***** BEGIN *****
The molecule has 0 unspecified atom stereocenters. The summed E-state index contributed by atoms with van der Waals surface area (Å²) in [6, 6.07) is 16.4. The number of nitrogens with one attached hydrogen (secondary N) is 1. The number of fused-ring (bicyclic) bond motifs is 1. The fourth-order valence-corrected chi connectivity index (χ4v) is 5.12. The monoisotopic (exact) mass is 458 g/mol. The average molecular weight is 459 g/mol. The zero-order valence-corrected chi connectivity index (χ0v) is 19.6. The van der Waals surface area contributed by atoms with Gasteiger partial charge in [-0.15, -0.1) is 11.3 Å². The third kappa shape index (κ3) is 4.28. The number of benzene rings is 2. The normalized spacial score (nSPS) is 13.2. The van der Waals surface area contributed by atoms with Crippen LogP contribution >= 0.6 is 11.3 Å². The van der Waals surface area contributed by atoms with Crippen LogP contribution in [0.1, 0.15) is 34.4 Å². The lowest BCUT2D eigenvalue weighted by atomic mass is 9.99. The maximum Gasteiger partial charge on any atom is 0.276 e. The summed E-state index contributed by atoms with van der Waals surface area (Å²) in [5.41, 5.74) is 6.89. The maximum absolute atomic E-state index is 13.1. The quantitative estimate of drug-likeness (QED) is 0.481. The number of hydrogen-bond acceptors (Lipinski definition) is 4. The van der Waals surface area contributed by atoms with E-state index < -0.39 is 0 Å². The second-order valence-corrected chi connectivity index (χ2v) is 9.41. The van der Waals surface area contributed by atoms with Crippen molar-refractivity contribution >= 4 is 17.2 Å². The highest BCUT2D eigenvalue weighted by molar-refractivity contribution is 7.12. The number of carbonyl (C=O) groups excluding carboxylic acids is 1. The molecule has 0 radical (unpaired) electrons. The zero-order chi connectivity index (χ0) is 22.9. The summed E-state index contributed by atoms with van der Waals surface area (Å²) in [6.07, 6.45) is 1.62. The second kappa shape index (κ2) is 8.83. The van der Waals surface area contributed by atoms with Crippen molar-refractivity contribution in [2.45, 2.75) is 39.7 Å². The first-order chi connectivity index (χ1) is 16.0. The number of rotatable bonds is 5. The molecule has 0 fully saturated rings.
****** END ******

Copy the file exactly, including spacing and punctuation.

The molecule has 0 unspecified atom stereocenters. The summed E-state index contributed by atoms with van der Waals surface area (Å²) in [6, 6.07) is 16.4. The number of nitrogens with one attached hydrogen (secondary N) is 1. The number of fused-ring (bicyclic) bond motifs is 1. The fourth-order valence-corrected chi connectivity index (χ4v) is 5.12. The monoisotopic (exact) mass is 458 g/mol. The average molecular weight is 459 g/mol. The zero-order valence-corrected chi connectivity index (χ0v) is 19.6. The van der Waals surface area contributed by atoms with Gasteiger partial charge in [-0.15, -0.1) is 11.3 Å². The third kappa shape index (κ3) is 4.28. The number of benzene rings is 2. The normalized spacial score (nSPS) is 13.2. The van der Waals surface area contributed by atoms with Crippen LogP contribution >= 0.6 is 11.3 Å². The van der Waals surface area contributed by atoms with Crippen LogP contribution in [0.1, 0.15) is 34.4 Å². The lowest BCUT2D eigenvalue weighted by atomic mass is 9.99. The maximum Gasteiger partial charge on any atom is 0.276 e. The summed E-state index contributed by atoms with van der Waals surface area (Å²) in [5.41, 5.74) is 6.89. The maximum absolute atomic E-state index is 13.1. The quantitative estimate of drug-likeness (QED) is 0.481. The number of hydrogen-bond acceptors (Lipinski definition) is 4. The van der Waals surface area contributed by atoms with E-state index < -0.39 is 0 Å². The second-order valence-corrected chi connectivity index (χ2v) is 9.41. The van der Waals surface area contributed by atoms with Crippen molar-refractivity contribution >= 4 is 17.2 Å². The highest BCUT2D eigenvalue weighted by molar-refractivity contribution is 7.12. The number of carbonyl (C=O) groups excluding carboxylic acids is 1. The molecule has 0 radical (unpaired) electrons. The zero-order chi connectivity index (χ0) is 22.9. The summed E-state index contributed by atoms with van der Waals surface area (Å²) in [6.07, 6.45) is 1.62. The second kappa shape index (κ2) is 8.83. The van der Waals surface area contributed by atoms with Crippen molar-refractivity contribution in [2.45, 2.75) is 39.7 Å². The first-order chi connectivity index (χ1) is 16.0. The number of rotatable bonds is 5. The molecule has 0 fully saturated rings.